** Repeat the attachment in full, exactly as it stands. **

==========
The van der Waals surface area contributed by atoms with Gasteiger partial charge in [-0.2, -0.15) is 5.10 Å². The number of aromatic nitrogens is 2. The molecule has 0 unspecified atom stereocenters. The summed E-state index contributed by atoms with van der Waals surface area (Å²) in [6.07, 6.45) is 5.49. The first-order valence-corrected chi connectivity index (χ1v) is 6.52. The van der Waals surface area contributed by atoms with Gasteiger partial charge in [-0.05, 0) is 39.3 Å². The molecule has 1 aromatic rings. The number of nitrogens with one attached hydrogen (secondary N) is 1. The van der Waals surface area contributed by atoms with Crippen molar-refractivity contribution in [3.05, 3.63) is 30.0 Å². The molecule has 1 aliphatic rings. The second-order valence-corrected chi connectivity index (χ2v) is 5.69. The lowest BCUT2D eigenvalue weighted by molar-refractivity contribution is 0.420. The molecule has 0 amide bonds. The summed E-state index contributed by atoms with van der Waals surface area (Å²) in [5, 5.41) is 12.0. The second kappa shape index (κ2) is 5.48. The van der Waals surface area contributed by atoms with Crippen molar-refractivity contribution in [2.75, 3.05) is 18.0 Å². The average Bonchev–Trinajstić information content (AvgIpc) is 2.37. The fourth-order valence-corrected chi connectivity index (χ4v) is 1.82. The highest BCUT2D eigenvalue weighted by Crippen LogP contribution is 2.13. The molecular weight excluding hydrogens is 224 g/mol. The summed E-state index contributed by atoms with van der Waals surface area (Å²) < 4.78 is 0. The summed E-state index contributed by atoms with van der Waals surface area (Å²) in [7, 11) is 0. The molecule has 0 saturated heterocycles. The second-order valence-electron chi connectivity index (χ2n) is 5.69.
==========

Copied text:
The van der Waals surface area contributed by atoms with Gasteiger partial charge in [-0.2, -0.15) is 5.10 Å². The number of aromatic nitrogens is 2. The molecule has 0 unspecified atom stereocenters. The summed E-state index contributed by atoms with van der Waals surface area (Å²) in [6.07, 6.45) is 5.49. The first-order valence-corrected chi connectivity index (χ1v) is 6.52. The van der Waals surface area contributed by atoms with Gasteiger partial charge in [-0.05, 0) is 39.3 Å². The molecule has 1 aromatic rings. The number of nitrogens with one attached hydrogen (secondary N) is 1. The van der Waals surface area contributed by atoms with Crippen molar-refractivity contribution in [3.05, 3.63) is 30.0 Å². The molecule has 1 aliphatic rings. The second-order valence-corrected chi connectivity index (χ2v) is 5.69. The lowest BCUT2D eigenvalue weighted by molar-refractivity contribution is 0.420. The molecule has 0 amide bonds. The summed E-state index contributed by atoms with van der Waals surface area (Å²) in [5, 5.41) is 12.0. The second kappa shape index (κ2) is 5.48. The van der Waals surface area contributed by atoms with Crippen molar-refractivity contribution in [2.75, 3.05) is 18.0 Å². The average Bonchev–Trinajstić information content (AvgIpc) is 2.37. The fourth-order valence-corrected chi connectivity index (χ4v) is 1.82. The highest BCUT2D eigenvalue weighted by Crippen LogP contribution is 2.13. The molecular weight excluding hydrogens is 224 g/mol. The summed E-state index contributed by atoms with van der Waals surface area (Å²) < 4.78 is 0. The summed E-state index contributed by atoms with van der Waals surface area (Å²) in [7, 11) is 0. The molecule has 0 saturated heterocycles. The second-order valence-electron chi connectivity index (χ2n) is 5.69.